{6} Walta felt Gallegos often singled her out as the source of his irritation. By 1993 GLF had become heavily involved in several contingent fee matters taken on by Gallegos that were taxing GLF's resources. Despite this, Gallegos had GLF spending heavily, including a corporate aircraft with added pilot and hangar expense. Expenses remained high and the bank lines of credit were heavily utilized. During an April 1993 shareholder meeting, Gallegos abruptly cut off Walta's efforts to discuss GLF's finances, saying:

[H]e didn't need [her] to tell him how to do — how to manage a firm. That he had been practicing law for 35 years. He didn't need [her] input. He didn't need [her] to tell him how to take cases.... And then he said to [her] "I am sick and tired of you nagging at me. You remind me of one of my ex-wives, and the same thing is going to happen to you that happened to her if you don't be quiet."

Later in 1993, Gallegos wanted Walta and Condon to sign a personal guarantee for GLF's burgeoning line of credit. When they disagreed with his demand, Gallegos discontinued their stock purchase rights.

{7} In early November 1994, Gallegos invited Walta to lunch. Walta characterized this as an unusual event. He questioned Walta about her future plans, referenced Walta's growing practice, and specifically asked her whether she planned to leave GLF soon. Walta, surprised, said she had no plans to leave. Gallegos then repeated to Walta his "five year plan" to phase out of the practice of law and his desire to implement it. Gallegos indicated to Walta that he did not expect the GLF structure to change as he phased out of active practice.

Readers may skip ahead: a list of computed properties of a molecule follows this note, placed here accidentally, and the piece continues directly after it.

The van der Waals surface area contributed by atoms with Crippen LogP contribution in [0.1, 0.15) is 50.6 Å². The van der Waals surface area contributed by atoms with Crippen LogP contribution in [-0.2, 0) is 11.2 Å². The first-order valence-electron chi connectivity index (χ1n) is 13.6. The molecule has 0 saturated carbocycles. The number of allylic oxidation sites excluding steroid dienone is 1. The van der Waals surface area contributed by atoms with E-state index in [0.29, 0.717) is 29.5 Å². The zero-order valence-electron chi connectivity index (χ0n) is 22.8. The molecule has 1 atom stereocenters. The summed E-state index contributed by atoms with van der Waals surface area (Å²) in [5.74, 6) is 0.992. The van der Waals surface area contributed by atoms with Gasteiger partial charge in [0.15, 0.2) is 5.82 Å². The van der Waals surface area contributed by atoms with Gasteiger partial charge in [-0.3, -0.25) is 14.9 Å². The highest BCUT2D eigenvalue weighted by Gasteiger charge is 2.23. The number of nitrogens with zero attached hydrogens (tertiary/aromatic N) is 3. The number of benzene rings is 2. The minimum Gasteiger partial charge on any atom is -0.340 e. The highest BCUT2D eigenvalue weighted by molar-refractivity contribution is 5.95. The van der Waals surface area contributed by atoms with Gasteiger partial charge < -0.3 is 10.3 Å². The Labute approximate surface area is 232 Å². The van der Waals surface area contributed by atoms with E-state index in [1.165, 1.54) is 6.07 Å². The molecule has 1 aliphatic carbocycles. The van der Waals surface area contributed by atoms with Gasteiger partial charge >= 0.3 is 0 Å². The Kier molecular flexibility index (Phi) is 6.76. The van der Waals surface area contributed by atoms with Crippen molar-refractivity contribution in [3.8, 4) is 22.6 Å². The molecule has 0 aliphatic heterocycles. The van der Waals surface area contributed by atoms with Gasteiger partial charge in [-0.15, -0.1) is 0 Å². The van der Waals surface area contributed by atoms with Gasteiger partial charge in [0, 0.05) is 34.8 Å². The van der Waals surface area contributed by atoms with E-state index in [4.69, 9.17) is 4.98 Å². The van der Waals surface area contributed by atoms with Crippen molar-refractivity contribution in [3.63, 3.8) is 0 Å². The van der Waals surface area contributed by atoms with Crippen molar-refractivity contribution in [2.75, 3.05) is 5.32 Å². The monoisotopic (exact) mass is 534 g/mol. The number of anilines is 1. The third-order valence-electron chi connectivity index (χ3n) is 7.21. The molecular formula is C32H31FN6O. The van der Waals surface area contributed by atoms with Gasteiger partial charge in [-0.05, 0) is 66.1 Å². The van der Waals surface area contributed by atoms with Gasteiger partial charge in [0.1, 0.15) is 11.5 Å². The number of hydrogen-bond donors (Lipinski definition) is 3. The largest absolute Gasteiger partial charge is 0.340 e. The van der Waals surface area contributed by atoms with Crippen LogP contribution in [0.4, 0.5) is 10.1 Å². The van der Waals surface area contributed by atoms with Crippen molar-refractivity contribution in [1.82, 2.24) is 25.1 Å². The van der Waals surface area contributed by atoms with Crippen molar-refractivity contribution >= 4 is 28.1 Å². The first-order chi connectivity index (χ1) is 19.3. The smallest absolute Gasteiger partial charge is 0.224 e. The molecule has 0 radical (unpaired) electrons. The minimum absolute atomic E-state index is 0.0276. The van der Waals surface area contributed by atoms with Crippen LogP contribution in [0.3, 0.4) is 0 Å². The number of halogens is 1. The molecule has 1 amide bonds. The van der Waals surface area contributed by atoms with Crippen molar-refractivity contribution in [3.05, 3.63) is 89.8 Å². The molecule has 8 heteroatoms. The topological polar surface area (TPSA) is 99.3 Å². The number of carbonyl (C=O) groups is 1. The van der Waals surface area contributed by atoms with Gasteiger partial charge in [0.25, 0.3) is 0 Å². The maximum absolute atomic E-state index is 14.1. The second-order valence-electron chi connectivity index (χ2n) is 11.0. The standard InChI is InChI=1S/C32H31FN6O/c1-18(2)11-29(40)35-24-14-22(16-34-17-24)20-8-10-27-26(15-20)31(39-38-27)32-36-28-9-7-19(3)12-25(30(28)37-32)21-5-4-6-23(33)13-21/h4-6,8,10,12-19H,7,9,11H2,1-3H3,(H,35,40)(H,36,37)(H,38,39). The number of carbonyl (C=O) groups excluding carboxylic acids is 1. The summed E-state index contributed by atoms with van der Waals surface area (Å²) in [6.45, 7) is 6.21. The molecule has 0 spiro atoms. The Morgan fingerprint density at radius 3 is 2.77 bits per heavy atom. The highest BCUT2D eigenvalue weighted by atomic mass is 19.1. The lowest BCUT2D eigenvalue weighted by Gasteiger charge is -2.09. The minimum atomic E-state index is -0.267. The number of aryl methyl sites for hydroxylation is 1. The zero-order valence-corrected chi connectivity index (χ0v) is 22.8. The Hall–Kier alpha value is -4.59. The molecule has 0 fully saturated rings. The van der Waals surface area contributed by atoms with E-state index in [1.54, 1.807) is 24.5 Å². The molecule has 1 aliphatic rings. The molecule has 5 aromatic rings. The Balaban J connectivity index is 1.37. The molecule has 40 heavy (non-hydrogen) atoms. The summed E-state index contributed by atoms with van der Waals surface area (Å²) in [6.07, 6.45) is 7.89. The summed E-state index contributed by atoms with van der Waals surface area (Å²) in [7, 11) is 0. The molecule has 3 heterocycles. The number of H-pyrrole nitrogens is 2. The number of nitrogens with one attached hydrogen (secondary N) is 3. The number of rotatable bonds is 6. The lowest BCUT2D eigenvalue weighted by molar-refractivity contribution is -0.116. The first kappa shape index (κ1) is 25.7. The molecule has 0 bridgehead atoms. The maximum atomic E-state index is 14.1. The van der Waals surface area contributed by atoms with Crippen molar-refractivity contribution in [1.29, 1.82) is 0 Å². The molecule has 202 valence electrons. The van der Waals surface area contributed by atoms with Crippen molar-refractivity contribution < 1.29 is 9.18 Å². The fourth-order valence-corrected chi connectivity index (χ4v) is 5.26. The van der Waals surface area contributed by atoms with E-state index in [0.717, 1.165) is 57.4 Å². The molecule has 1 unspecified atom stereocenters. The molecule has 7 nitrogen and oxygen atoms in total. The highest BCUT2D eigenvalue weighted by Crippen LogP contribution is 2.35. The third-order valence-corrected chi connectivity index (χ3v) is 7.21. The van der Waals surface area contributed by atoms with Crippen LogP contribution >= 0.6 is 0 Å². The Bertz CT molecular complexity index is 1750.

{8} A few days later on November 27, 1994, Gallegos circulated a memorandum to each of GLF's four other shareholders, including Walta, proposing that GLF purchase their stock, leaving Gallegos the sole shareholder. The memorandum was left on each shareholder's desk on the Sunday evening following Thanksgiving. As an alternative, Gallegos suggested Walta and the other three shareholders could purchase Gallegos' stock with Gallegos departing from the firm if any of the shareholders believed that the proposal was not reasonable and acceptable. The memorandum implied that Gallegos' desire to dissolve GLF was motivated by his wish to devote more time to his family and personal interests, and by a desire to change the manner in which he practiced law.

{9} Walta testified that, immediately upon reading the memorandum, she believed the memorandum "fired" her, that it was directed at getting her out of GLF, and that her departure was a "done deal" over which she had no control. Walta concluded that Gallegos' proposals violated the GLF's by-laws, and she obtained legal advice concerning her rights. Walta kept all this to herself; she did not inform Gallegos that she objected to either proposal set forth in the memorandum until her last day at GLF, four months later on March 31, 1995. Walta testified that she did not talk to Gallegos about the memorandum because of the "angry tone" of the memorandum, and because she feared that Gallegos would retaliate against her for doing so.